We live in interesting times.
The Financial Crisis of 2008 and the ensuing Great Recession have upended the lives and once hopeful expectations of people living throughout the Western World.
In Europe and North America, a sense of fear, despair and helplessness pervades throughout the general populace: from the university student who eagerly anticipated a bright future with endless career possibilities, to the elderly retiree who looked forward to a comfortable and secure retirement; from the blue collar trades worker who thought that last decade’s construction boom would never end, to the white collar software engineer who believed that her education and work experience would protect her from any economic downturn.
Within each Western nation over the past two decades, dependence on and access to easy credit had allowed individuals, governments and corporations to conjunctively create a veneer of economic prosperity. Beneath this illusory veneer was a very rough economic reality – due to: (1) globalization (which moves jobs offshore); and (2) advances in technology (which renders jobs obsolete) – average income per household has declined over the past 30 years.
To make these two points more clear, consider the following examples:
- Globalization – According the the website Payscale.com, the average salary for a Senior Software Engineer working in the United States (as of November 2011) was $92,325 USD. The average salary for that same position in India was $10,925 USD. In other words, a worker in India will do the exact same job (and a highly technical one at that) as his American counterpart for one-tenth of the American’s salary. Is it any wonder why corporations are so eager to outsource such jobs to the developing world in order to fatten their profits?
- Technology – In the Fall of 2011, Amazon launched a new website, Createspace.com, which allows authors to self-publish their works. An article in the New York Times cited sources within the publishing industry stating that this development will have a huge impact on that industry, leading to potential job losses for literary agents and editors.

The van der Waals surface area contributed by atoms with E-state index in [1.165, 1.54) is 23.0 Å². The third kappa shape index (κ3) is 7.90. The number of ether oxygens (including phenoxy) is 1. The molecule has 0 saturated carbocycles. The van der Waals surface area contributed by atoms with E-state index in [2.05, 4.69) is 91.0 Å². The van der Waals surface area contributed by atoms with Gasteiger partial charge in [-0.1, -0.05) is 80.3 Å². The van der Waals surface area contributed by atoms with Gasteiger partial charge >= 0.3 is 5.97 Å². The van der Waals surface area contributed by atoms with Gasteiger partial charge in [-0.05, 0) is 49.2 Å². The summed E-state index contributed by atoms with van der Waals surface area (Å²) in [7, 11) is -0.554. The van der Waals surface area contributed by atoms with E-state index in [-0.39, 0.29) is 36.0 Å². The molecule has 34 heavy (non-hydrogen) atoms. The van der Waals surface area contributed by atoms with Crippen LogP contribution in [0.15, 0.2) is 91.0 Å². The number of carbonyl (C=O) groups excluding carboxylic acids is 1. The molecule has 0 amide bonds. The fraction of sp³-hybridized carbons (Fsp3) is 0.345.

From Bad to Worse
Over the past thirty years, these two economic forces have altered the global landscape between the “haves” and the “have-nots”. Western nations are becoming relatively poorer and nations in Asia, South America and Africa are becoming relatively more affluent.
These two trends, and their consequences on economic prosperity within what were referred to as the Developed World (Western nations – overwhelmingly negative) and the Developing World (everywhere else – overwhelmingly positive) are likely to be irreversible.
For the West, this downward trend has accelerated due to the Financial Crisis. Things were already bad, but now things since October 2008 have become much, much worse.
The Financial Crisis of 2008 resulted from the bursting of the American housing bubble. At the root of this housing bubble were: (1) lax lending standards – and potential fraud – on the part of U.S. banks that allowed unqualified (meaning insufficient income and assets to service mortgage payments) individuals to purchase homes they couldn’t afford; and (2) financially illiterate home buyers who were oblivious to the financial commitments they were making when they signed their mortgage agreements.
As an individual, you may not be able to influence the behavior of the banks – that rests with the governments and regulators of the nations in which they’re situated.
However, what you can do to educate yourself about financial issues that will be relevant to you in your daily life. Knowledge is power, and if you take the initiative to become financially literate, you can empower yourself to take control of your destiny, rather than being a victim of economic forces you don’t understand.
Our mission is to advance your financial literacy.
We believe that financial crises – be they personal, national or global, are caused by ignorance and fear. In turn, ignorance and fear exist due to a lack of knowledge and education.
Therefore, our goal is to educate you about important financial concepts that will enable you to:
- make a financial plan and attain your life’s financial goals.
- avoid financial mistakes that can create hardship and keep you from reaching those goals
If every one of us can attain financial literacy, we can collectively end financial hardship. We can then focus on the really important things in life, such as friends, family, and self-development.
We hope you that take time to explore this site, and take the first steps towards freeing yourself from the bondage of financial illiteracy.
© Copyright Fong and Partners Inc., 2011.